The upside for Clyde Edwards-Helaire is tantalizing for 2020 being in a Patrick Mahomes-led offense. The problem is that he was already being drafted close to his ceiling. Now with Damien Williams opting out, he’s been vaulted into the top-five alongside Christian McCaffrey, Saquon Barkley, Alvin Kamara, and Ezekiel Elliott. Using PlayerProfiler’s advanced stats and metrics can tell us whether this is a good idea.
Prospect Profile and Production
At 5-7, 207-pounds with a 92.5 (36th-percentile among qualified running backs) Speed Score on a 4.60 (47th-percentile) 40-Yard Dash, Clyde Edwards-Helaire does not possess a workhorse back profile. The group of running backs he’s now being drafted with have an average weight of 219.5-pounds, they all ran below sub 4.5 40-Yard Dashes, and none posted a Speed Score lower than 100.3. In addition, his only season with viable college production came last year. Nick Brossette saw more carries, targets, and receptions in 2018. Helaire was fourth on the depth chart in 2017 behind Derrius Guice, Darrel Williams, and Brossette.
While Helaire’s 2019 season was great, he still posted a mere 10.2-percent (76th-percentile) Target Share in that offense as the team’s No. 4 option behind Ja’Marr Chase, Justin Jefferson, and Terrace Marshall. He only out-targeted undrafted rookie Thaddeus Moss 58 to 51. Of the other running backs now being drafted around Helaire, only Ezekiel Elliott did not have a college season with a larger Target Share.
2020 Season Outlook
Now that Damien Williams has opted out, the narrative is that Clyde Edwards-Helaire becomes a three-down workhorse despite his build and profile. There’s also the presence of DeAndre Washington, who has the same build with a better 40-Yard Dash and Speed Score.
The consensus is that Helaire will now see all the early-down work while catching 70-plus passes in this offense because he is tethered to Andy Reid. In reality, fantasy gamers are tethered to the memories of Williams and Kareem Hunt streaking down the sideline on wheel routes. While he now has an easier path to 200 carries, the notion that CEH will command all these targets is off. Only once since 2015 have the Chiefs reached even an average team Target Share for running backs despite the gun-shy Alex Smith being under center for three of those seasons.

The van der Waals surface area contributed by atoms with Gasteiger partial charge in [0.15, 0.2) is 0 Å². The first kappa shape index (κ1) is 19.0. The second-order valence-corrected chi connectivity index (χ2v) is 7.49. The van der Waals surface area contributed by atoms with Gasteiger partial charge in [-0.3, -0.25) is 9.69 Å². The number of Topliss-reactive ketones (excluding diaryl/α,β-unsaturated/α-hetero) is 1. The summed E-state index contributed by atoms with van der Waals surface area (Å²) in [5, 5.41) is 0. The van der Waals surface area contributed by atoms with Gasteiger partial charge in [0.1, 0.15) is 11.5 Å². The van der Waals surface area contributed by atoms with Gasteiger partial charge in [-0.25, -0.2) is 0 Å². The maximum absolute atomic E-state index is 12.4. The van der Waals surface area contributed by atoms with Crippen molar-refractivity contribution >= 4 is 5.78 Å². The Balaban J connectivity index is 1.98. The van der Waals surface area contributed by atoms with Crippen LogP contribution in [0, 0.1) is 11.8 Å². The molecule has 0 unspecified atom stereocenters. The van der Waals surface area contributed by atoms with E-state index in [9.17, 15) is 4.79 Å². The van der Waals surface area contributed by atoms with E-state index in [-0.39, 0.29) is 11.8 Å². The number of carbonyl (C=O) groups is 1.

People may point to LeSean McCoy as a comparison to what Helaire can do despite the fact that McCoy was an elite college producer at Pitt and entered the NFL at age 20. Still, he only surpassed 69 targets and 54 receptions one time in his Eagles career. His 16-game averages after becoming the featured back were 71 targets and 56 receptions.
Check out Clyde Edwards-Helaire’s 2020 Projection on PlayerProfiler’s “World Famous” Draft Kit:
The next argument is the Brian Westbrook comparison. Andy Reid himself said Helaire looks like a better version of Westbrook. While that is lofty praise, we need to look at Westbrook’s work in a vacuum. While being the featured back for the Eagles from 2004 to 2008, he averaged 13.8 games played, 216.8 carries, 983 yards, seven touchdowns, 96 targets, 71 receptions, and six touchdowns. There is, however, a distinct difference between those Eagles teams and this Chiefs team. Here is a list of the top three wide receivers and the number one tight end from those Eagles teams;
2004 – New signed Terrell Owens, Todd Pinkston, Freddie Mitchell, L.J. Smith
2005 – Seven games of Terrell Owens, Greg Lewis, rookie Reggie Brown, L.J. Smith
2006 – Donte Stallworth, Reggie Brown, Hank Baskett, L.J. Smith
2007 – Kevin Kurtis, Reggie Brown, Jason Avant, L.J. Smith
2008 – Rookie DeSean Jackson, Kevin Kurtis, Jason Avant, L.J. Smith
The Patrick Mahomes-led Chiefs team features Travis Kelce, Tyreek Hill, Sammy Watkins, Demarcus Robinson, and now Mecole Hardman. The combination of explosive weapons and the unbelievable talent/play of Mahomes has led to a mere 3.3-percent checkdown rate. Helaire projects, at best, to be the No. 3 option on this team, but how will he take away from Watkins and Hardman? Andy Reid would have to scheme up lots of plays specifically for Helaire in order for him to reach the lofty target and reception totals that are now expected.
The idea that Clyde Edwards-Helaire should be drafted before Derrick Henry, Alvin Kamara, and Nick Chubb seems like a stretch. His ceiling for touches is around 250 for the season. That’s the baseline for those other three players, not to mention Christian McCaffrey, Saquon Barkley, Ezekiel Elliott, and Dalvin Cook. We have learned over the years that the number one factor for a fantasy running back is volume, and Helaire does not possess the same volume upside. There are even arguments that can be made where players such as James Conner and Chris Carson can see over 70 touches more for the season while still being in prolific offenses.
It seems the argument for Helaire is mainly situation-based. DeAndre Washington is there with a similar profile and has already had productive games in the NFL. Darrel Williams could also take away goal line work. CEH should still be drafted as an RB1 for the 2020 season, but Buyer Beware.